In July 1994, police arrested and charged Petitioner Hallock with (1) possession of marijuana with intent to sell within 1000 feet of a school in violation of Kan. Stat. Ann. 1994 Supp. § 65-4163(a)(3), (b) and (2) possession of marijuana without affixing the appropriate tax stamps in violation of Kan. Stat. Ann. § 79-5208. On July 29, 1994, the KDR assessed a tax on the marijuana seized in the amount of $29,810.00. The KDR also assessed a 100% penalty resulting in a total due of $59,620.00. This time, the state district court denied Petitioner Hallock's motion to dismiss based on double jeopardy grounds. Petitioner Hallock did not appeal the district court's denial of the motion to dismiss.
The Kansas Supreme Court consolidated the Simpson and Jensen appeals, held that the district court erred in dismissing the possession of marijuana charges as a violation of the Double Jeopardy Clause, and remanded the cases with instructions to reinstate the possession charges as to each Petitioner. See State v. Jensen, 915 P.2d 109 (Kan. 1996). On remand, Petitioner Jensen was found guilty of possession of marijuana with intent to sell within 1000 feet of school property. After sentencing, Petitioner Jensen obtained a stay until he exhausted his federal habeas remedies. Petitioners Simpson and Hallock each received a stay of criminal prosecution until federal court review of the double jeopardy issue was completed.(1)
Each Petitioner filed an application for habeas relief pursuant to 28 U.S.C. § 2254, alleging violations of their Fifth Amendment right against double jeopardy. The district court denied each Petitioner's application for habeas relief and issued each Petitioner a certificate of appealability. See id. § 2253(c).
The Antiterrorism and Effective Death Penalty Act of 1996 (AEDPA), Pub. L. No. 104-132, 110 Stat. 1214 (1996), applies to this appeal. See Williams v. Taylor, 529 U.S. 362, 402 (2000). Under AEDPA, if a state court adjudicates a claim on the merits, a petitioner is entitled to federal habeas relief only if he can establish that the state court decision "was contrary to, or involved an unreasonable application of, clearly established" Supreme Court precedent or "was based on an unreasonable determination of the facts in light of the evidence presented." 28 U.S.C. § 2254(d)(1), (2). A state court decision is "contrary to" established Supreme Court precedent if the state court (1) arrives at a conclusion opposite to that reached by the Supreme Court on a question of law or (2) decides a case differently than the Supreme Court has on a set of materially indistinguishable facts. Williams, 529 U.S. at 405. A state court decision involves an "unreasonable application" of Supreme Court precedent if the state court identifies the correct governing legal principle from Supreme Court decisions but unreasonably applies that principle to the facts of the particular case. Id. at 407.
The Double Jeopardy Clause of the Fifth Amendment provides that no person shall "be subject for the same offense to be twice put in jeopardy of life or limb." U.S. Const. amend. V. The Double Jeopardy Clause affords three distinct protections to a criminal defendant: (1) protection against a second prosecution for the same offense after acquittal; (2) protection against a second prosecution for the same offense after conviction; and (3) protection against multiple criminal punishments for the same offense. Jones v. Thomas, 491 U.S. 376, 380-81 (1989). Petitioners argue that their prosecutions for possession of marijuana, following the assessment of a tax penalty for failure to pay the drug tax, violate the Double Jeopardy Clause's protection against multiple criminal punishments for the same offense.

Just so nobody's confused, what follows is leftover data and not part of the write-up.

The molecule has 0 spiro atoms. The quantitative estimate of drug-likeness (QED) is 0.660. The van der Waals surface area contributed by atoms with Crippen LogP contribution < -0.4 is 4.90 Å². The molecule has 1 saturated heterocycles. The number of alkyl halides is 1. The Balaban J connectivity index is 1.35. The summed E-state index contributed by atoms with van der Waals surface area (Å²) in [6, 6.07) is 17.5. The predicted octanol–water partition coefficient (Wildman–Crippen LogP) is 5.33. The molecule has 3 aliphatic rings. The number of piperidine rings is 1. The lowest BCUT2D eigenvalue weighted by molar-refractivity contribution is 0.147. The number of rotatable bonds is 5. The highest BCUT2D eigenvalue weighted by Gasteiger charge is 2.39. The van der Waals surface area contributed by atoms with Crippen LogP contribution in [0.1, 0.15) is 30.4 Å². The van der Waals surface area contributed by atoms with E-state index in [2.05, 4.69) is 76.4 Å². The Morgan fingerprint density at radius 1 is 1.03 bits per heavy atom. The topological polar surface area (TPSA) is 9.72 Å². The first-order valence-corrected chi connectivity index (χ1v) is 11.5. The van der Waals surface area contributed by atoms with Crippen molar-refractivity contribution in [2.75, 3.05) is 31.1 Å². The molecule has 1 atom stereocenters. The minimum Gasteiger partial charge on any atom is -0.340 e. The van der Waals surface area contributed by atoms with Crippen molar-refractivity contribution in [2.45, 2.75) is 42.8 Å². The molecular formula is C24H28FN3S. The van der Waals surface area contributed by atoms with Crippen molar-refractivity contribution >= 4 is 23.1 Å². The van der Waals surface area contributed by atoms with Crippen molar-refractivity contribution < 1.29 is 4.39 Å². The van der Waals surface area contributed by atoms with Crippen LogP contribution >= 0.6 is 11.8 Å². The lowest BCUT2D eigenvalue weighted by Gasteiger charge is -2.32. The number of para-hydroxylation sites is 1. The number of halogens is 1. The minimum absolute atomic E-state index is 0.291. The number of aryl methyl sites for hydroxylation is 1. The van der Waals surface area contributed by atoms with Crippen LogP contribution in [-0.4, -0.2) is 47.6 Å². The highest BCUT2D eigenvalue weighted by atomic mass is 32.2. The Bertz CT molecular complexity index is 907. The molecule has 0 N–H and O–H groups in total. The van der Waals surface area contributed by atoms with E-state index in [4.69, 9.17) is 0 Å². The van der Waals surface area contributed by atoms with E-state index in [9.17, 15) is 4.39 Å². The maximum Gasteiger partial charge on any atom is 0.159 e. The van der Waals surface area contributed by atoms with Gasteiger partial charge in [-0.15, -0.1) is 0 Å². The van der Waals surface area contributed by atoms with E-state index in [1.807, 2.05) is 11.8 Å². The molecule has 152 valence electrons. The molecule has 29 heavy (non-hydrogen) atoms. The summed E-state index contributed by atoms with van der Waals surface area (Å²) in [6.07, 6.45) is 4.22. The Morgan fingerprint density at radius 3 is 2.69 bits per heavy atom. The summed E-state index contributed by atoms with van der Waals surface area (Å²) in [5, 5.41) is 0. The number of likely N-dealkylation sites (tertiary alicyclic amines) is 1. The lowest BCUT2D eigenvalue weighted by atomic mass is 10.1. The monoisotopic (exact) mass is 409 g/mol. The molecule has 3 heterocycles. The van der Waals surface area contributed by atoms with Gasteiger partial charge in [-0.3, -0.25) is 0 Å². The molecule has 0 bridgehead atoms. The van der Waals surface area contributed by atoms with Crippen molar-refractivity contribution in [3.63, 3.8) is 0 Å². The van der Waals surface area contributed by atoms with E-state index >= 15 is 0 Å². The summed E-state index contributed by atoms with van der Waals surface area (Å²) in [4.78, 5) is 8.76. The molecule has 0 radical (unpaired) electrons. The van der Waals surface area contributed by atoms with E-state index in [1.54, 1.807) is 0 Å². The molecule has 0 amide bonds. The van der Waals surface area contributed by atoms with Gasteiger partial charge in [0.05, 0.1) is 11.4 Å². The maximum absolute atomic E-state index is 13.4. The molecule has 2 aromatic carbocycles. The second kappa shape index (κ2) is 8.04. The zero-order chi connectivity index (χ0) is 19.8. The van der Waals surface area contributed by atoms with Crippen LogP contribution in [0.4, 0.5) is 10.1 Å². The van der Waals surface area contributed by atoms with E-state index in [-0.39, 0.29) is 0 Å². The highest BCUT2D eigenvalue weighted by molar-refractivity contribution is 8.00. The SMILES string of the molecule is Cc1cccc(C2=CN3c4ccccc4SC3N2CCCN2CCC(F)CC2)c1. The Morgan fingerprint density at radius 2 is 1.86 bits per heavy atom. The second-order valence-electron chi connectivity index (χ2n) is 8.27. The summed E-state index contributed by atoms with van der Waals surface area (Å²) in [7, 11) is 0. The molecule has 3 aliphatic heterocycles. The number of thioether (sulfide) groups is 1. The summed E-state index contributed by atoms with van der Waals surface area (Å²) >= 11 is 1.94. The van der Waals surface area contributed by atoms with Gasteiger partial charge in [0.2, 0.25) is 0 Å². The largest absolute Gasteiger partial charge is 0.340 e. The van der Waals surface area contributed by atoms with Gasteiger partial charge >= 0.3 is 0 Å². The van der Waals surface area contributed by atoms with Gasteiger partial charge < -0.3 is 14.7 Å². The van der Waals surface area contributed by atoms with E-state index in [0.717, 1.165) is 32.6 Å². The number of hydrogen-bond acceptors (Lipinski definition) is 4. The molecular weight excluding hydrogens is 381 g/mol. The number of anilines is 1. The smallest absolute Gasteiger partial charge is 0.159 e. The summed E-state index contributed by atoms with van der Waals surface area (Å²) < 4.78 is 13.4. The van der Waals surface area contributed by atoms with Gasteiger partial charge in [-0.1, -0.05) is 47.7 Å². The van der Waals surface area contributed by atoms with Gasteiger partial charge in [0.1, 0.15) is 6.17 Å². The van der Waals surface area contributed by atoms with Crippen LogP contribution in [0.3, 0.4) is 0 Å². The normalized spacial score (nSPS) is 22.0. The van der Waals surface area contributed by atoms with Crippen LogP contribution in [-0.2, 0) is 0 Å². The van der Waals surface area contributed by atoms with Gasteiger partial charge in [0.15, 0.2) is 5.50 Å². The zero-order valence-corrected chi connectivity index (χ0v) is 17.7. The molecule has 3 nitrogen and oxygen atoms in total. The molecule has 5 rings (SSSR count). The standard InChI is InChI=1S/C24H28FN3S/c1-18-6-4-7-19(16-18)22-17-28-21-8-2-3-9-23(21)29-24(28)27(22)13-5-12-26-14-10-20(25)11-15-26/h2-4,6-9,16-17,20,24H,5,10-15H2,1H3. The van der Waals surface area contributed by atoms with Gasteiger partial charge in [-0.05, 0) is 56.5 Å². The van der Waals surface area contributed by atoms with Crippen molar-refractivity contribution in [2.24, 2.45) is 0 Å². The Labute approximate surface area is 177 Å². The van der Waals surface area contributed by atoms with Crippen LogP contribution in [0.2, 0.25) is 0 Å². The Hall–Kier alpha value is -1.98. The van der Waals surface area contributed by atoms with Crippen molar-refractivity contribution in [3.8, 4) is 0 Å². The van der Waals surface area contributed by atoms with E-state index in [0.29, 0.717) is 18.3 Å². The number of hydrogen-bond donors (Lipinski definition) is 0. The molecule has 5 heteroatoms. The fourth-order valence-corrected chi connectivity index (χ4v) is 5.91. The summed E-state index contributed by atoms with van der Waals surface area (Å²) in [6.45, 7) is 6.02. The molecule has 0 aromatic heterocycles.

The Supreme Court's opinion in Dep't of Revenue of Montana v. Kurth Ranch, 511 U.S. 767 (1994), guides us because it addresses both the Double Jeopardy Clause and drug taxes. In Kurth Ranch, the Court examined Montana's Dangerous Drug Tax Act and held that the assessment of the drug tax following state criminal proceedings violated the Double Jeopardy Clause. Id. at 784. The Court initially stated that "[a]s a general matter, the unlawfulness of an activity does not prevent its taxation." Id. at 777 (citing United States v. Constantine, 296 U.S. 287, 293 (1935); James v. United States, 366 U.S. 213 (1961)). The Court noted, however, that "there comes a time in the extension of the penalizing features of the so-called tax when it loses its character as such and becomes a mere penalty with the characteristics of regulation and punishment." Id. at 779 (citing Bailey v. Drexel Furniture Co., 259 U.S. 20, 38 (1922)). The Court concluded that the Montana tax of $100 per ounce of marijuana was "remarkably high" and that the Montana legislature intended the tax to deter people from possessing marijuana. Id. at 781.
Two "unusual features" appeared in the Montana tax that the Court determined set it apart from most taxes and ultimately resulted in the Court holding the tax violated the Double Jeopardy Clause. First, Montana conditioned the tax on the commission of a crime. The state assessed the tax only after an arrest for the precise conduct that initiates tax liability. Therefore, the Court concluded this feature was "significant of penal and prohibitory intent." Id. at 781. Second, although the Montana tax was purportedly a property tax on "the possession and storage of dangerous drugs," the Court reasoned the state levied the tax "on goods that the taxpayer neither owns nor possesses when the tax is imposed" because the state presumably confiscated the drugs. Id. at 783. The Court believed these "unusual features" indicative of a punitive character and ultimately concluded that "[t]aken as a whole, this drug tax is a concoction of anomalies too far removed in crucial respects from a standard tax assessment to escape characterization as punishment." Id. at 783.